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The Mills of God (Nick Lawrence #1)

3.19 of 5 stars 3.19  ·  rating details  ·  31 ratings  ·  12 reviews
From the author of the ‘John Rawlings’ mysteries - The sleepy, eccentric Sussex village of Lakehurst suddenly becomes a place of terror and night shadows. After dark, it is hardly safe to go out, to the consternation of the newly arrived Vicar, trendy young Nick Lawrence, and Inspector Dominic Tennant of the Sussex Police Force. For a serial killer is on the loose: one wh ...more
Paperback, 208 pages
Published October 1st 2011 by Severn House Publishers (first published July 1st 2010)
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Nick Lawrence is taking up his new post as vicar in a sleepy Sussex village called Lakehurst. His vicarage is very old and comes with a ghost and he soon acquires a cat - Radetsky. The village seems to have more than its fair share of eccentric people and one or two who appear very strange indeed apart from the women who seem to be making passes at him at any and every opportunity. Then the Patels who keep the village shop are found murdered in their bed and things start to seem uncomfortably re ...more
First Sentence: It was, thought Nick, peering through the windscreen of his somewhat battered red Peugeot, a very oddly shaped village.

The Reverend Nick Lawrence arrives at his new parish in the village of Lakehurst. Awaiting him is an assortment of village characters, a 16th century vicarage, complete with ghost, and a serial murderer. DI Dominic Tennant, and his sergeant, Potter, come to catch a killer before the town’s small population is even further reduced.

Ms. Lake is taking a new directio
Vicar Nick Lawrence gets a new parish in the sleepy village of Lakehurst. Soon after his arrival a serial killer begins reducing the population pretty quickly.

The first part of the book focuses entirely on Nick, which I liked. About midway through, it shifts to Detective Inspector Tennant, which I didn't much care for. I like for point of views to stay steady.

There are a lot of characters, but Lake does a decent job of developing them so that it's pretty easy to figure out who's who.

I did find
Nick Lawrence takes over the vicarage in the small village of Lakehurst, Sussex. He likes a lot of his new parishioners, especially the beautiful violinist Olivia Beauchamp, and doesn't even mind the fairly quiet ghost who haunts his house. When the murders start, however, the village turns into itself, and Nick must join forces with Inspector Tennant to figure out whether the murderer is really crazed, or whether there's a secret motive behind the killings.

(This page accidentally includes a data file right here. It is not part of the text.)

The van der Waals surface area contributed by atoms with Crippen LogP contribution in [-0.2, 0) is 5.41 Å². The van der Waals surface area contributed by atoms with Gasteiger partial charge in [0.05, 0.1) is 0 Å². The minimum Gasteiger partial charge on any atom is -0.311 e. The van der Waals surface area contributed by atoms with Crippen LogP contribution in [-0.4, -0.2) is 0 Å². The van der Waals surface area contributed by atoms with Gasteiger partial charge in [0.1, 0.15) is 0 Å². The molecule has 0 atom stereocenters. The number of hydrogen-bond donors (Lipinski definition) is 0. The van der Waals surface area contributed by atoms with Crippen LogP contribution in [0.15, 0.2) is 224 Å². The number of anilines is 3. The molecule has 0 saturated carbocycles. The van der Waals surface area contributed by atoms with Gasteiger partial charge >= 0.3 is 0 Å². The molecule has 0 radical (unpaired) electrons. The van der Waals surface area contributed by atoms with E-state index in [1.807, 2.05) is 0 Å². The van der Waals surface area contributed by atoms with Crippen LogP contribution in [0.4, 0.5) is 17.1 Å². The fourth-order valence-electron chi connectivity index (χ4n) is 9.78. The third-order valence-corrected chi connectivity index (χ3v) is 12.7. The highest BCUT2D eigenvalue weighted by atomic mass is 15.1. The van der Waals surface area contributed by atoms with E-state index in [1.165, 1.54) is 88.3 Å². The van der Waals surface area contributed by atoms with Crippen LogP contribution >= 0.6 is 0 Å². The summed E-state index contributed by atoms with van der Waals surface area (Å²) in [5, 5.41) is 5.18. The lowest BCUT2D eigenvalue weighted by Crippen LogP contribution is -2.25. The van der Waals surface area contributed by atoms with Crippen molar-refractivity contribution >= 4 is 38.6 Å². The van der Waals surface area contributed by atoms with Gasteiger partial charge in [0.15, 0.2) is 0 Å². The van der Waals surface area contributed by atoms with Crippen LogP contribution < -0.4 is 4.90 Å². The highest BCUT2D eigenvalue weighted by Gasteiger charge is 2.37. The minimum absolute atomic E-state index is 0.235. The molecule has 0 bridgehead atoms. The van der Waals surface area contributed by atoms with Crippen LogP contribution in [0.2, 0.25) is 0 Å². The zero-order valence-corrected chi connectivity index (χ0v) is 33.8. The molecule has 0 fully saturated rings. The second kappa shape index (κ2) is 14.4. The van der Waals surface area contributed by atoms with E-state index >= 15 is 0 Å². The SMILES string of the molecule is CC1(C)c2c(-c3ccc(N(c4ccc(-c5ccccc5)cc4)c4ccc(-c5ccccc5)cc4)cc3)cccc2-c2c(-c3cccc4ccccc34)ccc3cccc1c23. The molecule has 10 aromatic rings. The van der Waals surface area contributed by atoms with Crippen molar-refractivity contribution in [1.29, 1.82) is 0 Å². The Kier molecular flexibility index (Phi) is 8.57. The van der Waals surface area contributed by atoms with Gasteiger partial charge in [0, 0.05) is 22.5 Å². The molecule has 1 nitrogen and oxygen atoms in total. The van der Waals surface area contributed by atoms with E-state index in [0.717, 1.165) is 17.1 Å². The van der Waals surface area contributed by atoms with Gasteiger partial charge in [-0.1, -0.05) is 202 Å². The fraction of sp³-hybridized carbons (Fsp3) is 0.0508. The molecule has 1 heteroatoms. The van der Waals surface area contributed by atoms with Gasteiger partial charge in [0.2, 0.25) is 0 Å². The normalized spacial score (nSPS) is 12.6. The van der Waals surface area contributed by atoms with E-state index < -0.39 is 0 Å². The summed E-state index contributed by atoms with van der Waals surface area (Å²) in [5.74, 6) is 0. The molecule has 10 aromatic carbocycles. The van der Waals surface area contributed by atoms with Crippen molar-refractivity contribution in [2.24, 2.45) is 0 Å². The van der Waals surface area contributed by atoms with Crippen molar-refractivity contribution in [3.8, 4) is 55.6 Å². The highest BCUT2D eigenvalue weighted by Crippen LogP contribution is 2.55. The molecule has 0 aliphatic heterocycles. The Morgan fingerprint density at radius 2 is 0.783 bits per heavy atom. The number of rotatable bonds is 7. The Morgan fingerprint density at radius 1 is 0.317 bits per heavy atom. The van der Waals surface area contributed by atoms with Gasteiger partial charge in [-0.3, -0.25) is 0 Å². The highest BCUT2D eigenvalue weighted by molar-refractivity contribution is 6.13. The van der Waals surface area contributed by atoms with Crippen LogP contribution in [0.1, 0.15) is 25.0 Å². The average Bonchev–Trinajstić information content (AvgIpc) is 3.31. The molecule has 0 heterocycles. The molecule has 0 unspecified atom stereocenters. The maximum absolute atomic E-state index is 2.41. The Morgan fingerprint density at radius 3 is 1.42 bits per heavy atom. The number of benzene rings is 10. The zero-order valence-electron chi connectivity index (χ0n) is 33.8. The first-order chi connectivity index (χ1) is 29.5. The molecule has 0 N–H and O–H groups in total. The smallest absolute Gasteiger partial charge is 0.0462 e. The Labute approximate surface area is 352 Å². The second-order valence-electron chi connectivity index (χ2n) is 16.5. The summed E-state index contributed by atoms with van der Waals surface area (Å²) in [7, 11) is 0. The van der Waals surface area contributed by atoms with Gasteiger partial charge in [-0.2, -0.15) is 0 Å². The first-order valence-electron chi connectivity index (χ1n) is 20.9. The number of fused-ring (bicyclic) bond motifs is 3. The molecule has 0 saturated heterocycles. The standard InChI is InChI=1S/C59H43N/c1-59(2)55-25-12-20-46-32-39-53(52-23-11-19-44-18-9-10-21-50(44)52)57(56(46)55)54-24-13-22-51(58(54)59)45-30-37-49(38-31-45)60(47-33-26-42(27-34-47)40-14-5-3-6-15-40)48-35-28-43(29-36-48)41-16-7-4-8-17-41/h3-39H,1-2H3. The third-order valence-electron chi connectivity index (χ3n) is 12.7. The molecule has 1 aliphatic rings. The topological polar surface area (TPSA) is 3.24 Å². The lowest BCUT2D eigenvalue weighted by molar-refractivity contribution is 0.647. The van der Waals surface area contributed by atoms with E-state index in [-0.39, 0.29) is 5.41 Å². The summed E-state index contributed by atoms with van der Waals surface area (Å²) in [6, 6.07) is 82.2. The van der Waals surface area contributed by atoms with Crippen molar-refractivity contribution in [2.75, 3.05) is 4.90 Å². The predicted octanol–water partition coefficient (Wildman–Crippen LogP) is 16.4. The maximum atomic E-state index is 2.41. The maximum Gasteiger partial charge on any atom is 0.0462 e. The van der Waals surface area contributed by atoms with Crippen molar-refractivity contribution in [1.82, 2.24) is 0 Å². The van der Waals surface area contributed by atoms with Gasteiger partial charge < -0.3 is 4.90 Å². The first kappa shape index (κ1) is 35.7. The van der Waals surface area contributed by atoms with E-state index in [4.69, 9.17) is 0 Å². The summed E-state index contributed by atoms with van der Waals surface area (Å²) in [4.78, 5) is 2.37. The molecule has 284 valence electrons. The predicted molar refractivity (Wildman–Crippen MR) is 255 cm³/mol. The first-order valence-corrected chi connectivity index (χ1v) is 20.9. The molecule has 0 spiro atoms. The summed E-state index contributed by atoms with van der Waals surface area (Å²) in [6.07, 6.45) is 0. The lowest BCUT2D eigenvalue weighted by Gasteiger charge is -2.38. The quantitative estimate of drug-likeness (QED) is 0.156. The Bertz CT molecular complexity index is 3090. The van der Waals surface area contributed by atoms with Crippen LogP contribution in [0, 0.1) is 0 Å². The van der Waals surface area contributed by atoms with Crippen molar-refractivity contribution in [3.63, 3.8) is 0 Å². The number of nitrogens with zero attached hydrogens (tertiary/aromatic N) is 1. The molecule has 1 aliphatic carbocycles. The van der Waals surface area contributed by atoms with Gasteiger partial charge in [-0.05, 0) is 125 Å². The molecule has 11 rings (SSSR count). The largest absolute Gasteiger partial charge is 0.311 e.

Prefer the John Rawlings series, but this was quite entertaining to listen to. A quick read
John Lee
I am a fan of this author but was not impressed by this one. I think that I can understand why she might be getting a bit tired of her John Rawlin series but they were certainly her forte. I wonder if she has chosen the right 'area/genre' for this new one. It is an area already well supplied with successful authors and established characters.
I had a hard time getting into the book but warmed up to it as I continued to read. I ended up quite enjoying it. Most of my problem was I felt the sentences were clumsy and I had to reread them frequently. I like a book to just flow. I enjoyed the twists and unpredictability of it though.
Michaela Shea
Aug 07, 2011 Michaela Shea rated it 1 of 5 stars  ·  review of another edition
Recommends it for: Half-wits
Recommended to Michaela by: My mother told me not to read it. But would I listen? No
The Mills of God-Awful. An ok premise destroyed by witless characters, terminal dialogue and snail-like pace. Snobby vicar meets one dimensional characters where who cares if the serial killer terminates the entire village. Appalling ending. How did this get published?
Jenn Estepp
This is really a two and a half, but it's so much better than the mystery I finished right before it, so it gets pumped up. It's also very obviously small press, and you can tell, and things seemed sort of random, but still.
I thoroughly enjoyed this 'English Village/Vicar' mystery. I look forward to reading more Nick Lawrence mysteries.
This was a VERY cozy mystery. I always like a nice, handsome new vicar as the main character :)
Wow, this book was really good. Kept you thinking about who the suspect was.
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A pseudonym used by Dinah Lampitt

Deryn Lake is the pseudonym of a well-known historical novelist who joined the popular ranks of historical detective writers with her gripping John Rawlings Mysteries, Death in the Dark Walk, Death at the Devil's Tavern, Death on the Romney Marsh, Death in the Peerless Pool and Death at Apothecaries' Hall. Deryn Lake lives near Hastings, East Sussex
More about Deryn Lake...

Other Books in the Series

Nick Lawrence (3 books)
  • Dead on Cue (Nick Lawrence, #2)
  • The Moonlit Door: A Contemporary British Village Mystery (Nick Lawrence, #3)
Death in the Dark Walk (John Rawlings, #1) Death at St. James's Palace (John Rawlings, #8) Death at Apothecaries' Hall (John Rawlings, #6) Death and the Cornish Fiddler (John Rawlings, #11) Death at the Beggar's Opera (John Rawlings, #2)

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